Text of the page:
Saving the Deltas
Saving the Deltas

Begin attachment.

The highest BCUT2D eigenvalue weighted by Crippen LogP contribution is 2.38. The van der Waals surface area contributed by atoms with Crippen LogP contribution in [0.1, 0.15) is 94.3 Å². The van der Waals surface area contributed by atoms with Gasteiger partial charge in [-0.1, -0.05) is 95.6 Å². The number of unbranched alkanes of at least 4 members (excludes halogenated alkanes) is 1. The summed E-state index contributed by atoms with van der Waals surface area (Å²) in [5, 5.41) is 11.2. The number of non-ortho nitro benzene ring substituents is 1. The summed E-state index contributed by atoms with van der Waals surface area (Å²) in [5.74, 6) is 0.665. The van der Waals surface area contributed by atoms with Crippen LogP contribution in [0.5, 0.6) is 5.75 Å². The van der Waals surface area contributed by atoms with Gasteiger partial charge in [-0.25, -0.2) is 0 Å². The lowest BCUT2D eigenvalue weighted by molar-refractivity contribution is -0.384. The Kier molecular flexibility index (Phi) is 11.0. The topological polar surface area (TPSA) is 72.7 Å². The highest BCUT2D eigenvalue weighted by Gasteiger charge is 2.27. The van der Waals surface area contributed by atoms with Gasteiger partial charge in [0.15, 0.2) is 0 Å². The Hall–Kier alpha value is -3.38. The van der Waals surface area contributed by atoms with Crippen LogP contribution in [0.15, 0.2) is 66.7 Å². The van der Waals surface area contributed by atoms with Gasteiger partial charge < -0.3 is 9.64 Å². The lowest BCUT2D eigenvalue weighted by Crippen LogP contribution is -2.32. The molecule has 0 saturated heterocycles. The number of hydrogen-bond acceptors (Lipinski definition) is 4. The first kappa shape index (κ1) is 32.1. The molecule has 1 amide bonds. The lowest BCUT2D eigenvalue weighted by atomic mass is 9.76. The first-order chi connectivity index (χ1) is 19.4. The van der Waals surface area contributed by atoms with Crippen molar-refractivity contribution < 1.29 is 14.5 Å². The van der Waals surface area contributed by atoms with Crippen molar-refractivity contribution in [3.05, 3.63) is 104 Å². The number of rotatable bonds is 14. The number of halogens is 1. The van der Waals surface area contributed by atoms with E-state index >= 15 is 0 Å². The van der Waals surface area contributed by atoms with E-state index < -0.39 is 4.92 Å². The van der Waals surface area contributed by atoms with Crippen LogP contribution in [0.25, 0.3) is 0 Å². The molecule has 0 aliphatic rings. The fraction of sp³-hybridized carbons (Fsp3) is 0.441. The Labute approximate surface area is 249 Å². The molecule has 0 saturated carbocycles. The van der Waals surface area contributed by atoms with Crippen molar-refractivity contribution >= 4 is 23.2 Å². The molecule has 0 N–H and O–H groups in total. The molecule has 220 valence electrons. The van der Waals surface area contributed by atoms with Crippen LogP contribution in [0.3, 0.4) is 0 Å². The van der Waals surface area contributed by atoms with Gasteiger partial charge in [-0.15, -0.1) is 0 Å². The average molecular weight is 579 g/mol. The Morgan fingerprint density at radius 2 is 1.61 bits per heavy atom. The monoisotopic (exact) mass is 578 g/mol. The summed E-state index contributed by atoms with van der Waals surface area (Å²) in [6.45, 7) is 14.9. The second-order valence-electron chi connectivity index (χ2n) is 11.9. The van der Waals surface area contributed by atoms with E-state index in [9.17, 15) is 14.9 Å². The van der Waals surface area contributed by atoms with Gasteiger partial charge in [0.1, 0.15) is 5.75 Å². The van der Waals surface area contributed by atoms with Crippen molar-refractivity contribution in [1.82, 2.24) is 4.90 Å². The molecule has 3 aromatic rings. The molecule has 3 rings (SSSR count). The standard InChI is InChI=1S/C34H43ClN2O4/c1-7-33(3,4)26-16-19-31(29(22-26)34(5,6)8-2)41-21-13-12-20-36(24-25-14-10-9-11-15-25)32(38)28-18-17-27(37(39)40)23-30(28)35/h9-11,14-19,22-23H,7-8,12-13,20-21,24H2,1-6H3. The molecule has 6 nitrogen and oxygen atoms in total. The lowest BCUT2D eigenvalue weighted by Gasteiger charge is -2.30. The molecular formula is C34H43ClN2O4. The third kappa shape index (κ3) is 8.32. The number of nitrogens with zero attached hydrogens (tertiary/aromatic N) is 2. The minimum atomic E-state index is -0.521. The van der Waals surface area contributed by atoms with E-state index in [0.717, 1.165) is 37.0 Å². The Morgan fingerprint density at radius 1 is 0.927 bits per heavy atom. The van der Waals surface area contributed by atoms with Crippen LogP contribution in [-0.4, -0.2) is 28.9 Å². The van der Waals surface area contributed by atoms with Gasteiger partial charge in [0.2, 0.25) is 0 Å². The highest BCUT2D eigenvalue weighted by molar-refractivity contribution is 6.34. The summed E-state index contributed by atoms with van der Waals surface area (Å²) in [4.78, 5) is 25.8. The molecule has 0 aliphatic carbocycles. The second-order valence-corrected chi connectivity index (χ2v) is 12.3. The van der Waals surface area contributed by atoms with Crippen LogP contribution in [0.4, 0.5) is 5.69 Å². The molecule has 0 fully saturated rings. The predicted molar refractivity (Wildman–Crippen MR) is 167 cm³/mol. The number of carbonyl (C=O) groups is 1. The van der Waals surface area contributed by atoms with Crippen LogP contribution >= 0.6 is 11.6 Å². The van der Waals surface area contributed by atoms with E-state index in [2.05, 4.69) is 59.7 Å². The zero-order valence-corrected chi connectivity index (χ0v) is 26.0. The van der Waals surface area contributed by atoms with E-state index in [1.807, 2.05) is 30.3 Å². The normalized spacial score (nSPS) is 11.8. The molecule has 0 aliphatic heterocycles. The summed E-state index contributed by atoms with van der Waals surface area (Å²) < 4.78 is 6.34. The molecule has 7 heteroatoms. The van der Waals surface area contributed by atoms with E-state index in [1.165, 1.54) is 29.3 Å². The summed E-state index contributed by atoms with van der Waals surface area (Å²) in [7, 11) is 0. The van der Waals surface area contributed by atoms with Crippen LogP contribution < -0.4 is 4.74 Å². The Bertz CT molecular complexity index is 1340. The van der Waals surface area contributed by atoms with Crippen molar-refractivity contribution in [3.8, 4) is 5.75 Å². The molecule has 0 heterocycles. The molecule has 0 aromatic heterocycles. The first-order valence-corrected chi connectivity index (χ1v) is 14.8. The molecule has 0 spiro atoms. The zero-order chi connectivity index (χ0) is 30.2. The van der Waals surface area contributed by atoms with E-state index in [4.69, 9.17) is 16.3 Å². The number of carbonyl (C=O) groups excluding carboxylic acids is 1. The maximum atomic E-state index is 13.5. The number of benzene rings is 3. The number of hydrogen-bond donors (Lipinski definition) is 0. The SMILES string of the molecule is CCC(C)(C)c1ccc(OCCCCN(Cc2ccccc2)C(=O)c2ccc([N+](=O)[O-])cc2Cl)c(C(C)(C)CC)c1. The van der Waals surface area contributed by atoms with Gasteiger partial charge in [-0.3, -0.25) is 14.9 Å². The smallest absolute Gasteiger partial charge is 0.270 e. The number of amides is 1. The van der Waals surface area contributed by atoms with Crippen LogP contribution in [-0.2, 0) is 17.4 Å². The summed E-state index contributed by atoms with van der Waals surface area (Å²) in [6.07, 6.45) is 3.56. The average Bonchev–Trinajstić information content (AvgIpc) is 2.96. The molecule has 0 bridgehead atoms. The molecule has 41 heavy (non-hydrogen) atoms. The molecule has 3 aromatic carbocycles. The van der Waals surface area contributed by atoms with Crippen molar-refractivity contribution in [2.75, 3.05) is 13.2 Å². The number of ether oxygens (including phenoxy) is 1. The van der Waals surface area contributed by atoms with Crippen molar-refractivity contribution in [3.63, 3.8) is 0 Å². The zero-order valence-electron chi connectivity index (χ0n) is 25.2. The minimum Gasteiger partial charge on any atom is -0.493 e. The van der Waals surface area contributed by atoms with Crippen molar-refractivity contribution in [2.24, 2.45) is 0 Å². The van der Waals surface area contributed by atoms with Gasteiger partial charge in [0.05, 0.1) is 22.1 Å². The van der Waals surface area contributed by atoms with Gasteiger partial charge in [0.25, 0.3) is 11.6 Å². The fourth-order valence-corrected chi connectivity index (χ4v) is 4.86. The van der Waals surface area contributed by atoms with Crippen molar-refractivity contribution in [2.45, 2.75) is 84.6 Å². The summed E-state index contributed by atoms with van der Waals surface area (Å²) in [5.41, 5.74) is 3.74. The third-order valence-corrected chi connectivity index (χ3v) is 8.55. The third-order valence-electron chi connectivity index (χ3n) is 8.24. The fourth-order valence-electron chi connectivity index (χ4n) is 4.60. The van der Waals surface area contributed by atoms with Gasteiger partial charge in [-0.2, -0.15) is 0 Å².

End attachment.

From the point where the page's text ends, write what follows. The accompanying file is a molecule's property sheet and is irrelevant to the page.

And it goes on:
Coastal deltas occupy only 1% of Earth’s land surface, yet they are home to 500 million people; this translates to a population density that is 10 times the world average. More amazing, these people all live within only 5 m of sea level! The importance of deltas for global agriculture cannot be overstated, as they are the “rice bowls” of the world, providing one of the major food staples for human populations. Unfortunately, many of these systems are threatened by sea-level rise and flooding in the future. In fact, most coastal plains around the world less than 1 m above sea level are under the threat of being drowned within the next century, something that has not happened at this rate over the past 7,000 years. This means that major cities like Shanghai, Dhaka, and Bangkok are currently threatened and, in most cases, have no viable plan to deal with this threat. A concrete scientific plan is needed to manage and sustain these dynamic systems, or many will be lost. Although the effects of climate change on coastal regions and issues of management response have been topics of concern for at least the last 20 years, other human drivers of environmental change that are specific to certain regions, primarily linked with population expansion, have made it difficult to develop comprehensive plans for coastlines. The northern portion of the Nile River Delta, whose fertile soil allowed Egypt to become one of the cradles of civilization, is tilting and sinking toward the Mediterranean Sea at an alarming rate. In the northeastern part of the delta, near the Suez Canal, the land is sinking by as much as 0.5 cm/yr. Recent studies show that the weight of river sediments accumulated over the centuries has resulted in enhanced subsidence of deltaic sediments. Subsidence is an inherent problem in all delta systems because of the high accumulation of sediments, which over time continue to settle, resulting in compaction and dewatering of these thick mud layers.
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